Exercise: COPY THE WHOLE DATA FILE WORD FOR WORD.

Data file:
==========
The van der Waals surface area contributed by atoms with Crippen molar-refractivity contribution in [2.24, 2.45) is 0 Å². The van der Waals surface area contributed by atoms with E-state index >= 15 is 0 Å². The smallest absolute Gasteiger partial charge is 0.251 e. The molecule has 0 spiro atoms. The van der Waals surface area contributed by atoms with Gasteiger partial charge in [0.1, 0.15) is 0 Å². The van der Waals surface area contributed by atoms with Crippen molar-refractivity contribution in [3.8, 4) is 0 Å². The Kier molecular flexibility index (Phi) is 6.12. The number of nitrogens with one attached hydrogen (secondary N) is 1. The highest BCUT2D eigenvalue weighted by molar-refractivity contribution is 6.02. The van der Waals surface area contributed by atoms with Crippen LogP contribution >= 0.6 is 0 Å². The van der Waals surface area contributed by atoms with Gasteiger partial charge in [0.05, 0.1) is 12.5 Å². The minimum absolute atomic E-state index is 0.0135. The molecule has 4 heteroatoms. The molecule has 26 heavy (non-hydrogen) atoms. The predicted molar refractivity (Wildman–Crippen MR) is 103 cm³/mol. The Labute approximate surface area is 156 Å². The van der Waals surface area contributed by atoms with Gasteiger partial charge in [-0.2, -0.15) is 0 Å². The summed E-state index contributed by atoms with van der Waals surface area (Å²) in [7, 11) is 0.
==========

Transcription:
The van der Waals surface area contributed by atoms with Crippen molar-refractivity contribution in [2.24, 2.45) is 0 Å². The van der Waals surface area contributed by atoms with E-state index >= 15 is 0 Å². The smallest absolute Gasteiger partial charge is 0.251 e. The molecule has 0 spiro atoms. The van der Waals surface area contributed by atoms with Gasteiger partial charge in [0.1, 0.15) is 0 Å². The van der Waals surface area contributed by atoms with Crippen molar-refractivity contribution in [3.8, 4) is 0 Å². The Kier molecular flexibility index (Phi) is 6.12. The number of nitrogens with one attached hydrogen (secondary N) is 1. The highest BCUT2D eigenvalue weighted by molar-refractivity contribution is 6.02. The van der Waals surface area contributed by atoms with Crippen LogP contribution >= 0.6 is 0 Å². The van der Waals surface area contributed by atoms with Gasteiger partial charge in [0.05, 0.1) is 12.5 Å². The minimum absolute atomic E-state index is 0.0135. The molecule has 4 heteroatoms. The molecule has 26 heavy (non-hydrogen) atoms. The predicted molar refractivity (Wildman–Crippen MR) is 103 cm³/mol. The Labute approximate surface area is 156 Å². The van der Waals surface area contributed by atoms with Gasteiger partial charge in [-0.2, -0.15) is 0 Å². The summed E-state index contributed by atoms with van der Waals surface area (Å²) in [7, 11) is 0.